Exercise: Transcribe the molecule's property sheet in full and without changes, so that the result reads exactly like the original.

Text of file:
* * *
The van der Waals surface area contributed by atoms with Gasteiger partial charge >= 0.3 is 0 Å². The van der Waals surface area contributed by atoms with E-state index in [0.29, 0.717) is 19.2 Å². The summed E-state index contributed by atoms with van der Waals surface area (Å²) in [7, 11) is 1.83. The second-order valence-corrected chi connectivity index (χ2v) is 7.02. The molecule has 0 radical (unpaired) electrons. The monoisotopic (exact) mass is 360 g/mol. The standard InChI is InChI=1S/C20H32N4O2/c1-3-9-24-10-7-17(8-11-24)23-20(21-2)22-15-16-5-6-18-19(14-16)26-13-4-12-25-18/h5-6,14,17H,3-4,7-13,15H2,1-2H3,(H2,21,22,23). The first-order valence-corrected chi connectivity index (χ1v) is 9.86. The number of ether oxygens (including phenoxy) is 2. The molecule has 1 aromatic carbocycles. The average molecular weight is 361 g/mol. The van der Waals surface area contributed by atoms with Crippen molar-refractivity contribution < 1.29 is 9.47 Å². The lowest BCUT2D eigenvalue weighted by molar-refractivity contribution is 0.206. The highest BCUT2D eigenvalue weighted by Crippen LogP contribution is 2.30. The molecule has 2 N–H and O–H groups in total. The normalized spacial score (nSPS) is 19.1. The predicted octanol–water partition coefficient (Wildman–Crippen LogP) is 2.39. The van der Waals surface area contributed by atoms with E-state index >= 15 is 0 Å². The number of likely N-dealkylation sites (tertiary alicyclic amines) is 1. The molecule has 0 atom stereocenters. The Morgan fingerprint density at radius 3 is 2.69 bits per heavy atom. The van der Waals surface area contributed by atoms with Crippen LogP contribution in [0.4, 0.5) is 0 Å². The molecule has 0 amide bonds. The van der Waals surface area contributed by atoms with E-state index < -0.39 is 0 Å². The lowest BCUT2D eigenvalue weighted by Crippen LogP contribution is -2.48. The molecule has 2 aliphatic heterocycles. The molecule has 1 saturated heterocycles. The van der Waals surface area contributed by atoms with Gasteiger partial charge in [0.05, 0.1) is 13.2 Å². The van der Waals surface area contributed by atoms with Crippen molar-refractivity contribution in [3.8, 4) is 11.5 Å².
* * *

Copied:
The van der Waals surface area contributed by atoms with Gasteiger partial charge >= 0.3 is 0 Å². The van der Waals surface area contributed by atoms with E-state index in [0.29, 0.717) is 19.2 Å². The summed E-state index contributed by atoms with van der Waals surface area (Å²) in [7, 11) is 1.83. The second-order valence-corrected chi connectivity index (χ2v) is 7.02. The molecule has 0 radical (unpaired) electrons. The monoisotopic (exact) mass is 360 g/mol. The standard InChI is InChI=1S/C20H32N4O2/c1-3-9-24-10-7-17(8-11-24)23-20(21-2)22-15-16-5-6-18-19(14-16)26-13-4-12-25-18/h5-6,14,17H,3-4,7-13,15H2,1-2H3,(H2,21,22,23). The first-order valence-corrected chi connectivity index (χ1v) is 9.86. The number of ether oxygens (including phenoxy) is 2. The molecule has 1 aromatic carbocycles. The average molecular weight is 361 g/mol. The van der Waals surface area contributed by atoms with Crippen molar-refractivity contribution < 1.29 is 9.47 Å². The lowest BCUT2D eigenvalue weighted by molar-refractivity contribution is 0.206. The highest BCUT2D eigenvalue weighted by Crippen LogP contribution is 2.30. The molecule has 2 N–H and O–H groups in total. The normalized spacial score (nSPS) is 19.1. The predicted octanol–water partition coefficient (Wildman–Crippen LogP) is 2.39. The van der Waals surface area contributed by atoms with E-state index >= 15 is 0 Å². The number of likely N-dealkylation sites (tertiary alicyclic amines) is 1. The molecule has 0 atom stereocenters. The Morgan fingerprint density at radius 3 is 2.69 bits per heavy atom. The van der Waals surface area contributed by atoms with Crippen LogP contribution in [0.4, 0.5) is 0 Å². The molecule has 0 amide bonds. The van der Waals surface area contributed by atoms with E-state index < -0.39 is 0 Å². The lowest BCUT2D eigenvalue weighted by Crippen LogP contribution is -2.48. The molecule has 2 aliphatic heterocycles. The molecule has 1 saturated heterocycles. The van der Waals surface area contributed by atoms with Gasteiger partial charge in [0.05, 0.1) is 13.2 Å². The van der Waals surface area contributed by atoms with Crippen molar-refractivity contribution in [3.8, 4) is 11.5 Å².